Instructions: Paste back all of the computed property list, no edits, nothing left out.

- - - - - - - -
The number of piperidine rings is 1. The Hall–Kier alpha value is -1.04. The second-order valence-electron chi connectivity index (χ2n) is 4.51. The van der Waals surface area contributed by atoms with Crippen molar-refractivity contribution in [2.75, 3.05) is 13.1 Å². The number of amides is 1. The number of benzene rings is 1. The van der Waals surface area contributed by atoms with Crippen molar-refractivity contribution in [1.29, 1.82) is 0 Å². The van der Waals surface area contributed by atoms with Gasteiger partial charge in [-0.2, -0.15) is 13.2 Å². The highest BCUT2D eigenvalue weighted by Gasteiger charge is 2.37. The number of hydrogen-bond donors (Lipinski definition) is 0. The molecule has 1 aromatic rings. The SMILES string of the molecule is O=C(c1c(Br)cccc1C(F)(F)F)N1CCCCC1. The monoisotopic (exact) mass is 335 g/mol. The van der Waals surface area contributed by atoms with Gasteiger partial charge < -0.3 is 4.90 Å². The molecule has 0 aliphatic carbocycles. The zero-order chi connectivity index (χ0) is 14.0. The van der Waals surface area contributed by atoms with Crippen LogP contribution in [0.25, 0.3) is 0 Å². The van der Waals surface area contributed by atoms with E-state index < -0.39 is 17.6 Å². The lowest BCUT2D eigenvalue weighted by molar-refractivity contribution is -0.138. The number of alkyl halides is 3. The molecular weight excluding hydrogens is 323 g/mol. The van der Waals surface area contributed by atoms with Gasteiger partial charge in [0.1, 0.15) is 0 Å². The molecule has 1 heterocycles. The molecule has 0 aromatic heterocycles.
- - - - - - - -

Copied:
The number of piperidine rings is 1. The Hall–Kier alpha value is -1.04. The second-order valence-electron chi connectivity index (χ2n) is 4.51. The van der Waals surface area contributed by atoms with Crippen molar-refractivity contribution in [2.75, 3.05) is 13.1 Å². The number of amides is 1. The number of benzene rings is 1. The van der Waals surface area contributed by atoms with Crippen molar-refractivity contribution in [1.29, 1.82) is 0 Å². The van der Waals surface area contributed by atoms with Gasteiger partial charge in [-0.2, -0.15) is 13.2 Å². The highest BCUT2D eigenvalue weighted by Gasteiger charge is 2.37. The number of hydrogen-bond donors (Lipinski definition) is 0. The molecule has 1 aromatic rings. The SMILES string of the molecule is O=C(c1c(Br)cccc1C(F)(F)F)N1CCCCC1. The monoisotopic (exact) mass is 335 g/mol. The van der Waals surface area contributed by atoms with Gasteiger partial charge < -0.3 is 4.90 Å². The molecule has 0 aliphatic carbocycles. The zero-order chi connectivity index (χ0) is 14.0. The van der Waals surface area contributed by atoms with Crippen LogP contribution in [0.25, 0.3) is 0 Å². The van der Waals surface area contributed by atoms with E-state index < -0.39 is 17.6 Å². The lowest BCUT2D eigenvalue weighted by molar-refractivity contribution is -0.138. The number of alkyl halides is 3. The molecular weight excluding hydrogens is 323 g/mol. The van der Waals surface area contributed by atoms with Gasteiger partial charge in [0.1, 0.15) is 0 Å². The molecule has 1 heterocycles. The molecule has 0 aromatic heterocycles.